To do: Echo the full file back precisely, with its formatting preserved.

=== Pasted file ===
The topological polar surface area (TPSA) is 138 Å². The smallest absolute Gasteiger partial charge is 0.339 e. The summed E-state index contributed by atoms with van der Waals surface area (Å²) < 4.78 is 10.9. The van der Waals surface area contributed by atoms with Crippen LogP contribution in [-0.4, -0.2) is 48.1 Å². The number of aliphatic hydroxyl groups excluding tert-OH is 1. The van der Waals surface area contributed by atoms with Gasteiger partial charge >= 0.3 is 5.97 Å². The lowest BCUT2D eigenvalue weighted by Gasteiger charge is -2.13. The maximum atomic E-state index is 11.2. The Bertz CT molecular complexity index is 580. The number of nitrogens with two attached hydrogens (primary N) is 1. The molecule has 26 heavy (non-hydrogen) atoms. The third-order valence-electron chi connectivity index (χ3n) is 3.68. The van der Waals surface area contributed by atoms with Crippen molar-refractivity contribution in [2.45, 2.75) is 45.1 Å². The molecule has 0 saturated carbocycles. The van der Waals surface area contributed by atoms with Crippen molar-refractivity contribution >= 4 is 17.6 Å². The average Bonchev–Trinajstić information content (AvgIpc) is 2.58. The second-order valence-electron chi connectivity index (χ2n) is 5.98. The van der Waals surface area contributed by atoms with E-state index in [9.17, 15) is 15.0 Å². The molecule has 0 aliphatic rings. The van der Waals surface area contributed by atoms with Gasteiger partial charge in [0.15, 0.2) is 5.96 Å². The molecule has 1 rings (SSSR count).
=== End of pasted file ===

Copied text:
The topological polar surface area (TPSA) is 138 Å². The smallest absolute Gasteiger partial charge is 0.339 e. The summed E-state index contributed by atoms with van der Waals surface area (Å²) < 4.78 is 10.9. The van der Waals surface area contributed by atoms with Crippen LogP contribution in [-0.4, -0.2) is 48.1 Å². The number of aliphatic hydroxyl groups excluding tert-OH is 1. The van der Waals surface area contributed by atoms with Gasteiger partial charge >= 0.3 is 5.97 Å². The lowest BCUT2D eigenvalue weighted by Gasteiger charge is -2.13. The maximum atomic E-state index is 11.2. The Bertz CT molecular complexity index is 580. The number of nitrogens with two attached hydrogens (primary N) is 1. The molecule has 26 heavy (non-hydrogen) atoms. The third-order valence-electron chi connectivity index (χ3n) is 3.68. The van der Waals surface area contributed by atoms with Crippen molar-refractivity contribution in [2.45, 2.75) is 45.1 Å². The molecule has 0 saturated carbocycles. The van der Waals surface area contributed by atoms with Crippen molar-refractivity contribution >= 4 is 17.6 Å². The average Bonchev–Trinajstić information content (AvgIpc) is 2.58. The second-order valence-electron chi connectivity index (χ2n) is 5.98. The van der Waals surface area contributed by atoms with E-state index in [9.17, 15) is 15.0 Å². The molecule has 0 aliphatic rings. The van der Waals surface area contributed by atoms with Gasteiger partial charge in [0.15, 0.2) is 5.96 Å². The molecule has 1 rings (SSSR count).